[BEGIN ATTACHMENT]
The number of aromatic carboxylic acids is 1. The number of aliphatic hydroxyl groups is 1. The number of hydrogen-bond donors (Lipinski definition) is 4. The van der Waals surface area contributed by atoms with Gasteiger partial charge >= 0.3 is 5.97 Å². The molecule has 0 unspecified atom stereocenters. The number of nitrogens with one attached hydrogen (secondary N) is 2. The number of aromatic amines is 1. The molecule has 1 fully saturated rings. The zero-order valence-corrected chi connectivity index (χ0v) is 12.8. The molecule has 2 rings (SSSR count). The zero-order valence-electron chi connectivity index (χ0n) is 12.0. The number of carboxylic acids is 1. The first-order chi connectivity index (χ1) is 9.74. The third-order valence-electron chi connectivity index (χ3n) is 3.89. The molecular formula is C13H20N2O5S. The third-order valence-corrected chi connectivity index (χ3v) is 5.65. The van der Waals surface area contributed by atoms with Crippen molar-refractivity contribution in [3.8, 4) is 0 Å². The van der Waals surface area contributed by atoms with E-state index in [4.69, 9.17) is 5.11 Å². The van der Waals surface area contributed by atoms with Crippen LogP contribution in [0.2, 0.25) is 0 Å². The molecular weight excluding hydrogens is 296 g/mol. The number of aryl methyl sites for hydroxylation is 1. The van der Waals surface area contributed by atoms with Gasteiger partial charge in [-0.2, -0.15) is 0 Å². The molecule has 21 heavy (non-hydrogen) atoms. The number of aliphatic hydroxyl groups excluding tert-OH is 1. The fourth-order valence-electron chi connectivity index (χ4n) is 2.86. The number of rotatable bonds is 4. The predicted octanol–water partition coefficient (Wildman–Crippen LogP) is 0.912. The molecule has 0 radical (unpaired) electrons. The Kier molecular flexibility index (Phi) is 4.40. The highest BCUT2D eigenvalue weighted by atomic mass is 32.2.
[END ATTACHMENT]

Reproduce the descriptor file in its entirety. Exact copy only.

The number of aromatic carboxylic acids is 1. The number of aliphatic hydroxyl groups is 1. The number of hydrogen-bond donors (Lipinski definition) is 4. The van der Waals surface area contributed by atoms with Gasteiger partial charge >= 0.3 is 5.97 Å². The molecule has 0 unspecified atom stereocenters. The number of nitrogens with one attached hydrogen (secondary N) is 2. The number of aromatic amines is 1. The molecule has 1 fully saturated rings. The zero-order valence-corrected chi connectivity index (χ0v) is 12.8. The molecule has 2 rings (SSSR count). The zero-order valence-electron chi connectivity index (χ0n) is 12.0. The number of carboxylic acids is 1. The first-order chi connectivity index (χ1) is 9.74. The third-order valence-electron chi connectivity index (χ3n) is 3.89. The molecular formula is C13H20N2O5S. The third-order valence-corrected chi connectivity index (χ3v) is 5.65. The van der Waals surface area contributed by atoms with Crippen molar-refractivity contribution in [3.8, 4) is 0 Å². The van der Waals surface area contributed by atoms with E-state index in [4.69, 9.17) is 5.11 Å². The van der Waals surface area contributed by atoms with Crippen LogP contribution in [0.2, 0.25) is 0 Å². The molecular weight excluding hydrogens is 296 g/mol. The number of aryl methyl sites for hydroxylation is 1. The van der Waals surface area contributed by atoms with Gasteiger partial charge in [-0.2, -0.15) is 0 Å². The molecule has 21 heavy (non-hydrogen) atoms. The number of aliphatic hydroxyl groups excluding tert-OH is 1. The fourth-order valence-electron chi connectivity index (χ4n) is 2.86. The number of rotatable bonds is 4. The predicted octanol–water partition coefficient (Wildman–Crippen LogP) is 0.912. The molecule has 0 radical (unpaired) electrons. The Kier molecular flexibility index (Phi) is 4.40. The highest BCUT2D eigenvalue weighted by atomic mass is 32.2.